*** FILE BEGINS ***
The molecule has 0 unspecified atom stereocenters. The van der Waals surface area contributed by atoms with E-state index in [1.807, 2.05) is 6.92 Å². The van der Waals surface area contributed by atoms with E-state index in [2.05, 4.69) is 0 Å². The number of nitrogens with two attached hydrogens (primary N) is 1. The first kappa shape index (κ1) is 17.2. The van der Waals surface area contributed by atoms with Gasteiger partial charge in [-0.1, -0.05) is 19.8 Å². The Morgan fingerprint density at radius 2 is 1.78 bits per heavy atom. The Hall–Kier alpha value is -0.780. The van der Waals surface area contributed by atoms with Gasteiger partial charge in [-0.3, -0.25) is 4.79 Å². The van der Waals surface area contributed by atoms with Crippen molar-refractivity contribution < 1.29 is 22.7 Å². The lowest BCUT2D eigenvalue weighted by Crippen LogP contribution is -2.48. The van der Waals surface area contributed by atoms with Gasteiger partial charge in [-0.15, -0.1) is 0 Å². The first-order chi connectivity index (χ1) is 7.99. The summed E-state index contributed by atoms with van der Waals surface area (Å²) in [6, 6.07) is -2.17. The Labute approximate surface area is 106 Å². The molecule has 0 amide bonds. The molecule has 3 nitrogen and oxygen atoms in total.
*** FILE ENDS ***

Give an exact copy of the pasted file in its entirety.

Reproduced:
The molecule has 0 unspecified atom stereocenters. The van der Waals surface area contributed by atoms with E-state index in [1.807, 2.05) is 6.92 Å². The van der Waals surface area contributed by atoms with E-state index in [2.05, 4.69) is 0 Å². The number of nitrogens with two attached hydrogens (primary N) is 1. The first kappa shape index (κ1) is 17.2. The van der Waals surface area contributed by atoms with Gasteiger partial charge in [-0.1, -0.05) is 19.8 Å². The Morgan fingerprint density at radius 2 is 1.78 bits per heavy atom. The Hall–Kier alpha value is -0.780. The van der Waals surface area contributed by atoms with Gasteiger partial charge in [-0.3, -0.25) is 4.79 Å². The van der Waals surface area contributed by atoms with Crippen molar-refractivity contribution < 1.29 is 22.7 Å². The lowest BCUT2D eigenvalue weighted by Crippen LogP contribution is -2.48. The van der Waals surface area contributed by atoms with Gasteiger partial charge in [-0.15, -0.1) is 0 Å². The first-order chi connectivity index (χ1) is 7.99. The summed E-state index contributed by atoms with van der Waals surface area (Å²) in [6, 6.07) is -2.17. The Labute approximate surface area is 106 Å². The molecule has 0 amide bonds. The molecule has 3 nitrogen and oxygen atoms in total.